Kerbal Space Program fans have often wondered why the doesn’t do n-body physics simulation, where the gravitational forces of masses in space are all calculated simultaneously. Like its predecessor, Kerbal Space Program 2 will make use of a simplified physics system where planets just generate a static sphere of gravity. Otherwise, the developers say, the solar system might explode. “If you take the Kerbal system from the original game, and you apply n-body physics to that, the solar system disassembles and starts to fire moons at planets,” creative director Nate Simpson says (via Edge, issue 337). “In general, I think that’s where we come up against this game being a game.” Interesting natural phenomena like Lagrange points – a sort of pocket between gravitational forces where you can essentially ‘park’ a space vessel – can come about with an n-body simulation, Simpson says, “but you also sacrifice a lot of predictability.” And a lack of predictability can make a closed game system fall apart.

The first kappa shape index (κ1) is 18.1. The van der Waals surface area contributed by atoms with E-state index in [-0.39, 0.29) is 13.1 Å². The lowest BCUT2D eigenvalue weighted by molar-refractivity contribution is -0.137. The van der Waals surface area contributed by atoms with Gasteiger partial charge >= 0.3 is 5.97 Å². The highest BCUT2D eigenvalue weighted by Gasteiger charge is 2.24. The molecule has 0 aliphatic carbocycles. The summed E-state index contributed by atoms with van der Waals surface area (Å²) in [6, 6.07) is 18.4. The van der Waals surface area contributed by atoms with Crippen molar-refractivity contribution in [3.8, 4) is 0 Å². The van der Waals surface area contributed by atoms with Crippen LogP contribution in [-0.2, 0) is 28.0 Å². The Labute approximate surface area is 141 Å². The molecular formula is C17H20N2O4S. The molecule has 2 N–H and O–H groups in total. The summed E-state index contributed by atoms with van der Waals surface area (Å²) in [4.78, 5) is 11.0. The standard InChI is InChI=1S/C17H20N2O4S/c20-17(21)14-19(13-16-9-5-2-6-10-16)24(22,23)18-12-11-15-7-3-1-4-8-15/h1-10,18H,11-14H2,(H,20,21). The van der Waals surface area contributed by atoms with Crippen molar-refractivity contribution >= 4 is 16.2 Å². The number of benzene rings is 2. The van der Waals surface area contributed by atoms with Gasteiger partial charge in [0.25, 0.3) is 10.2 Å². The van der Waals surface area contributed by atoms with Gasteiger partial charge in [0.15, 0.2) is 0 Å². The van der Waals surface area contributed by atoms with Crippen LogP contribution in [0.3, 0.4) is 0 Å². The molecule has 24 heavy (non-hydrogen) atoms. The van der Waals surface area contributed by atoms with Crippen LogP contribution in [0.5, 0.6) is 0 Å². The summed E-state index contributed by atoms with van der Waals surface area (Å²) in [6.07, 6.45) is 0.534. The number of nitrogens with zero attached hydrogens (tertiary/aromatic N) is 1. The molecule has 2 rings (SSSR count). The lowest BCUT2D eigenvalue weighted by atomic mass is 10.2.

Rainbow Six Siege‘s Showdown event returned last week, and while it’s already nearly over, you are getting one last round of free stuff. Ubisoft is offering another Showdown pack to […]
The latest Demon Slayer: The Hinokami Chronicles trailer gives us our first look at how the events of the Mugen Train Arc are presented in the game. Check out Adventure […]
There have been plenty of gaming-based options to keep yourself fit during these socially distanced times, but, admittedly, Final Fantasy XIV isn’t one of them. That’s true for most of […]
Here's a look at the Sombra Overwatch 2 rework. One of the major changes revolves around her hacking abilities. First up, the cooldown on this move has been significantly reduced […]